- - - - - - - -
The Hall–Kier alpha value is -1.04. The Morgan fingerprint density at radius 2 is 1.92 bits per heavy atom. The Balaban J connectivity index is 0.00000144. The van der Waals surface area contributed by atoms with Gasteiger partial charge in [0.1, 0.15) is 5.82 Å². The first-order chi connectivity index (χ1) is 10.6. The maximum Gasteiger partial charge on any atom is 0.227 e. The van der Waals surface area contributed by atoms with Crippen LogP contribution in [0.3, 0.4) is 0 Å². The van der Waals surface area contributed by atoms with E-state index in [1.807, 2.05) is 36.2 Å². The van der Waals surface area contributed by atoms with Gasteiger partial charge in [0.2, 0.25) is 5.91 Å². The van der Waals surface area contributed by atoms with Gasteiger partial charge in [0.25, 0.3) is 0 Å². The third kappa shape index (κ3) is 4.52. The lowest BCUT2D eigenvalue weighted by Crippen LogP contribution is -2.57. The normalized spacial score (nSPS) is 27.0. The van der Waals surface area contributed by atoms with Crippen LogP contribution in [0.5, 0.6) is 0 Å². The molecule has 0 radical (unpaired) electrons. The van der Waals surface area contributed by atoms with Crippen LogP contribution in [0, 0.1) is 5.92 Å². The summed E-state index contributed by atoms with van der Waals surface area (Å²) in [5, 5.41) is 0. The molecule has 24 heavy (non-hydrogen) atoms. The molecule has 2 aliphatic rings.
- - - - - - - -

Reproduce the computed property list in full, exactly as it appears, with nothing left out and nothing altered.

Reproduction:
The Hall–Kier alpha value is -1.04. The Morgan fingerprint density at radius 2 is 1.92 bits per heavy atom. The Balaban J connectivity index is 0.00000144. The van der Waals surface area contributed by atoms with Gasteiger partial charge in [0.1, 0.15) is 5.82 Å². The first-order chi connectivity index (χ1) is 10.6. The maximum Gasteiger partial charge on any atom is 0.227 e. The van der Waals surface area contributed by atoms with Crippen LogP contribution in [0.3, 0.4) is 0 Å². The van der Waals surface area contributed by atoms with E-state index in [1.807, 2.05) is 36.2 Å². The van der Waals surface area contributed by atoms with Gasteiger partial charge in [0.2, 0.25) is 5.91 Å². The van der Waals surface area contributed by atoms with Gasteiger partial charge in [0.25, 0.3) is 0 Å². The third kappa shape index (κ3) is 4.52. The lowest BCUT2D eigenvalue weighted by Crippen LogP contribution is -2.57. The normalized spacial score (nSPS) is 27.0. The van der Waals surface area contributed by atoms with Crippen LogP contribution in [0.5, 0.6) is 0 Å². The molecule has 0 radical (unpaired) electrons. The van der Waals surface area contributed by atoms with Crippen LogP contribution in [0, 0.1) is 5.92 Å². The summed E-state index contributed by atoms with van der Waals surface area (Å²) in [5, 5.41) is 0. The molecule has 24 heavy (non-hydrogen) atoms. The molecule has 2 aliphatic rings.